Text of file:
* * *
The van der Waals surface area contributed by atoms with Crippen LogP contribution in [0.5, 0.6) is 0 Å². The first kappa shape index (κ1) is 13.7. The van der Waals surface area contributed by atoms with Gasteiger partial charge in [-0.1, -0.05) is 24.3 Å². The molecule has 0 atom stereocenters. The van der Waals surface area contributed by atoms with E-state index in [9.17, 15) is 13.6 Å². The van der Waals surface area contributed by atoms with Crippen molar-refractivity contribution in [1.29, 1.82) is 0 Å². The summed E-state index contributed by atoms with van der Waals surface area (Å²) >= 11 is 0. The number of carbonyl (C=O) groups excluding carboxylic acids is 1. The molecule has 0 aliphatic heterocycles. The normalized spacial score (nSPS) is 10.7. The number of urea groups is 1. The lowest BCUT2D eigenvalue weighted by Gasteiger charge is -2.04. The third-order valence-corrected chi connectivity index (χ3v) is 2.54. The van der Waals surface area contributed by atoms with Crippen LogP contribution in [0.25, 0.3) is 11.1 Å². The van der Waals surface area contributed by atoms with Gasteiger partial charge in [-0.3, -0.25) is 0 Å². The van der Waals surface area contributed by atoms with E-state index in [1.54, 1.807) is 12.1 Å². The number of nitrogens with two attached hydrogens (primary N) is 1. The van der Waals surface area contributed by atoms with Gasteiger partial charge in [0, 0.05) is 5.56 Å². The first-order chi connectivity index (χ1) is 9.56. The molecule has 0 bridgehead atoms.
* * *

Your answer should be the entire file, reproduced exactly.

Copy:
The van der Waals surface area contributed by atoms with Crippen LogP contribution in [0.5, 0.6) is 0 Å². The first kappa shape index (κ1) is 13.7. The van der Waals surface area contributed by atoms with Gasteiger partial charge in [-0.1, -0.05) is 24.3 Å². The molecule has 0 atom stereocenters. The van der Waals surface area contributed by atoms with E-state index in [9.17, 15) is 13.6 Å². The van der Waals surface area contributed by atoms with Crippen molar-refractivity contribution in [1.29, 1.82) is 0 Å². The summed E-state index contributed by atoms with van der Waals surface area (Å²) >= 11 is 0. The number of carbonyl (C=O) groups excluding carboxylic acids is 1. The molecule has 0 aliphatic heterocycles. The normalized spacial score (nSPS) is 10.7. The number of urea groups is 1. The lowest BCUT2D eigenvalue weighted by Gasteiger charge is -2.04. The third-order valence-corrected chi connectivity index (χ3v) is 2.54. The van der Waals surface area contributed by atoms with Crippen LogP contribution in [0.25, 0.3) is 11.1 Å². The van der Waals surface area contributed by atoms with Gasteiger partial charge in [-0.3, -0.25) is 0 Å². The van der Waals surface area contributed by atoms with E-state index in [1.54, 1.807) is 12.1 Å². The number of nitrogens with two attached hydrogens (primary N) is 1. The van der Waals surface area contributed by atoms with Gasteiger partial charge in [0, 0.05) is 5.56 Å². The first-order chi connectivity index (χ1) is 9.56. The molecule has 0 bridgehead atoms.